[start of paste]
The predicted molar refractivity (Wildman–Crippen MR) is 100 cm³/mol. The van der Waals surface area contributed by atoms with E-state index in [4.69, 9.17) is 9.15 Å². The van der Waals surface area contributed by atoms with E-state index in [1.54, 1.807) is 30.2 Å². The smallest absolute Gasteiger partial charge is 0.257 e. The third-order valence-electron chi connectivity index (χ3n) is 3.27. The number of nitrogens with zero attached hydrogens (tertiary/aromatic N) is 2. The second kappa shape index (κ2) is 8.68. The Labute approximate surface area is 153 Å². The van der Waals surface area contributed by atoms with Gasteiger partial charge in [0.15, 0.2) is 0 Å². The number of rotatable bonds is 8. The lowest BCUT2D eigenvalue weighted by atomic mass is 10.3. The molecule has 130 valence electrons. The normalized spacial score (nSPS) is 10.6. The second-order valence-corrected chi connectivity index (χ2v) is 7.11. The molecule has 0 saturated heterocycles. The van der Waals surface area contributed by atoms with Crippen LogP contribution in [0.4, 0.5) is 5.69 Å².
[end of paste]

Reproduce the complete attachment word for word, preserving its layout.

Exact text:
The predicted molar refractivity (Wildman–Crippen MR) is 100 cm³/mol. The van der Waals surface area contributed by atoms with E-state index in [4.69, 9.17) is 9.15 Å². The van der Waals surface area contributed by atoms with E-state index in [1.54, 1.807) is 30.2 Å². The smallest absolute Gasteiger partial charge is 0.257 e. The third-order valence-electron chi connectivity index (χ3n) is 3.27. The number of nitrogens with zero attached hydrogens (tertiary/aromatic N) is 2. The second kappa shape index (κ2) is 8.68. The Labute approximate surface area is 153 Å². The van der Waals surface area contributed by atoms with Gasteiger partial charge in [0.15, 0.2) is 0 Å². The number of rotatable bonds is 8. The lowest BCUT2D eigenvalue weighted by atomic mass is 10.3. The molecule has 130 valence electrons. The normalized spacial score (nSPS) is 10.6. The second-order valence-corrected chi connectivity index (χ2v) is 7.11. The molecule has 0 saturated heterocycles. The van der Waals surface area contributed by atoms with Crippen LogP contribution in [0.4, 0.5) is 5.69 Å².